The episode opens with some post-morning sex freaking out for Christina Applegate while Linda Cardellini is off to the big house. The show’s real cheap about the Cardellini thing, making me think I missed something in the previous episode, but she’s really there to see mom Katey Sagal, who’s not dead, but in prison. Again.
I mean, cool to have the “Married with Children” reunion but not with the actors actually having a reunion… Sagal’s great, even if she’s a stunt cast and even if its poorly written.
Back to Applegate, she’s breaking it off with new James Marsden, who’s so happy after the sex he wants to dance with her. But he’s got to go.
On his way out, he runs into Sam McCarthy, who’s sad and confused to see him go. It’s all a lead-up to Applegate getting a letter from the city saying her stop sign proposal has been rejected.
Now, most episodes of “Dead to Me” this season have started immediately following the previous one, meaning Applegate hadn’t even submitted the proposal in the previous one. But somehow city government answered her in a day—so she storms down to city hall where the zoning commission is always in session so she can yell at them.
It’s a fine enough scene, with a returning appearance from first season attempted rapist Rick Holmes, who’s still a great creep, but “Dead to Me”’s plotting is dismal.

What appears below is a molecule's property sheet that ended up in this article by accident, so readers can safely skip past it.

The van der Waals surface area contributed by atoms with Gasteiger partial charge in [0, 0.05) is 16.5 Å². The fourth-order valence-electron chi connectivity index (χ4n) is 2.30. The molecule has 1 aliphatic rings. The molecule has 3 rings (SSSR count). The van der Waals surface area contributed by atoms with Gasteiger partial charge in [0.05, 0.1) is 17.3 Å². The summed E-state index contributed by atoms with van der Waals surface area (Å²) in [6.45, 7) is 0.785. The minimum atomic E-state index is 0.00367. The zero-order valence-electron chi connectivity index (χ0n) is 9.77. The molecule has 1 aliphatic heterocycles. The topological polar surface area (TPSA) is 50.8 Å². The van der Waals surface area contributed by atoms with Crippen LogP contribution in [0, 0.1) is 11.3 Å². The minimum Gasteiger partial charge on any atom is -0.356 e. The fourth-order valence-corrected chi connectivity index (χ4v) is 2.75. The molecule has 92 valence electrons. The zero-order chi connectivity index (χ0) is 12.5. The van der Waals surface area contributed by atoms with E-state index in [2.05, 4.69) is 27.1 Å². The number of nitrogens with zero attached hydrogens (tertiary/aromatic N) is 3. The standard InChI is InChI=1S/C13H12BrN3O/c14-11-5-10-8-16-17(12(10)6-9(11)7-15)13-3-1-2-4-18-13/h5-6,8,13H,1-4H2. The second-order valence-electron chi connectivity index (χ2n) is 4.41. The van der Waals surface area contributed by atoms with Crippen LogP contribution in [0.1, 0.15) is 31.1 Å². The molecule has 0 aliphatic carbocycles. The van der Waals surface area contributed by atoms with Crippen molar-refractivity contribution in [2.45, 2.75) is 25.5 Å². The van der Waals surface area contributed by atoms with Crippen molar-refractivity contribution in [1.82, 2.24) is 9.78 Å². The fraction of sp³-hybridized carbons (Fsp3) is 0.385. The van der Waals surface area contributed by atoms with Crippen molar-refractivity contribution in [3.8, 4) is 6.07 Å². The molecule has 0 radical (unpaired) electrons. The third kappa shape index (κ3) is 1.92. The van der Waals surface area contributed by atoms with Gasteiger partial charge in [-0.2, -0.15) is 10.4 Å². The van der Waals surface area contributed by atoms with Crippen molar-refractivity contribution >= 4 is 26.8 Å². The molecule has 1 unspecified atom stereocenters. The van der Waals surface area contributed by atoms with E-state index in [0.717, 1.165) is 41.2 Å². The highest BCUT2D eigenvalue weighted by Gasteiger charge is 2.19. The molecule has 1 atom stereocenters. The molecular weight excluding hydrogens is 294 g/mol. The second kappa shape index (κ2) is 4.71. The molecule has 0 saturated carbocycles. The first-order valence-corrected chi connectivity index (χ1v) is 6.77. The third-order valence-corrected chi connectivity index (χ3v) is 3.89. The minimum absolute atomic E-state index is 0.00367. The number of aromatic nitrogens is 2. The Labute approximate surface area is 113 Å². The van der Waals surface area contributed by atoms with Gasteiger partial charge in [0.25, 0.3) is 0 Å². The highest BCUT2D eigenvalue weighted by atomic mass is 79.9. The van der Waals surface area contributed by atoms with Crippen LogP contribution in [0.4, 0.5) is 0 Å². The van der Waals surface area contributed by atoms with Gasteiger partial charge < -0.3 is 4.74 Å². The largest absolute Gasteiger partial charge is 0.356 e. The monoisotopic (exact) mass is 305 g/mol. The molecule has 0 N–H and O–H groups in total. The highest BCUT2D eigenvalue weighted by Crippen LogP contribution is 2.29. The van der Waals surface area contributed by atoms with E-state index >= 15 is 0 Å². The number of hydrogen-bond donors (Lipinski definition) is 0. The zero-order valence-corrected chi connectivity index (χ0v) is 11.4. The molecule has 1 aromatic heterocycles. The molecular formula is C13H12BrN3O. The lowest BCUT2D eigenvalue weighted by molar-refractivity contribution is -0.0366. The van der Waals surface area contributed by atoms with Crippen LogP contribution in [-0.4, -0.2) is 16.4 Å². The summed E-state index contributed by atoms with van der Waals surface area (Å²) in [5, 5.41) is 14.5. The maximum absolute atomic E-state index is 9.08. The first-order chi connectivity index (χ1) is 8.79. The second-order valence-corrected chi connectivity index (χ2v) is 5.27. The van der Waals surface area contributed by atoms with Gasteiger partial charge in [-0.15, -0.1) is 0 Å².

At least the direction—from Silver Tree—isn’t terrible.
Cardellini goes to the cops, where she’s surprised to see Brandon Scott, and Diana Maria Riva threatens to arrest McCarthy for old Marsden’s disappearance and blah blah blah. There’s a cheap cliffhanger as to how Cardellini is going to react but then she’s back home to argue with Applegate about everything.
During the argument, Applegate lays into her, including making a remark about her mother… who Cardellini has been telling everyone is dead. So… not a great script, not great.
Applegate also confesses her first episode of the season secret to Cardellini, which leads to more drama and then a big cliffhanger with Applegate now ready to change all their lives.
Lots of big things happen this episode and none of them go very well, which isn’t a surprise… series creator Liz Feldman cowrote and she’s never written the better episodes of the show.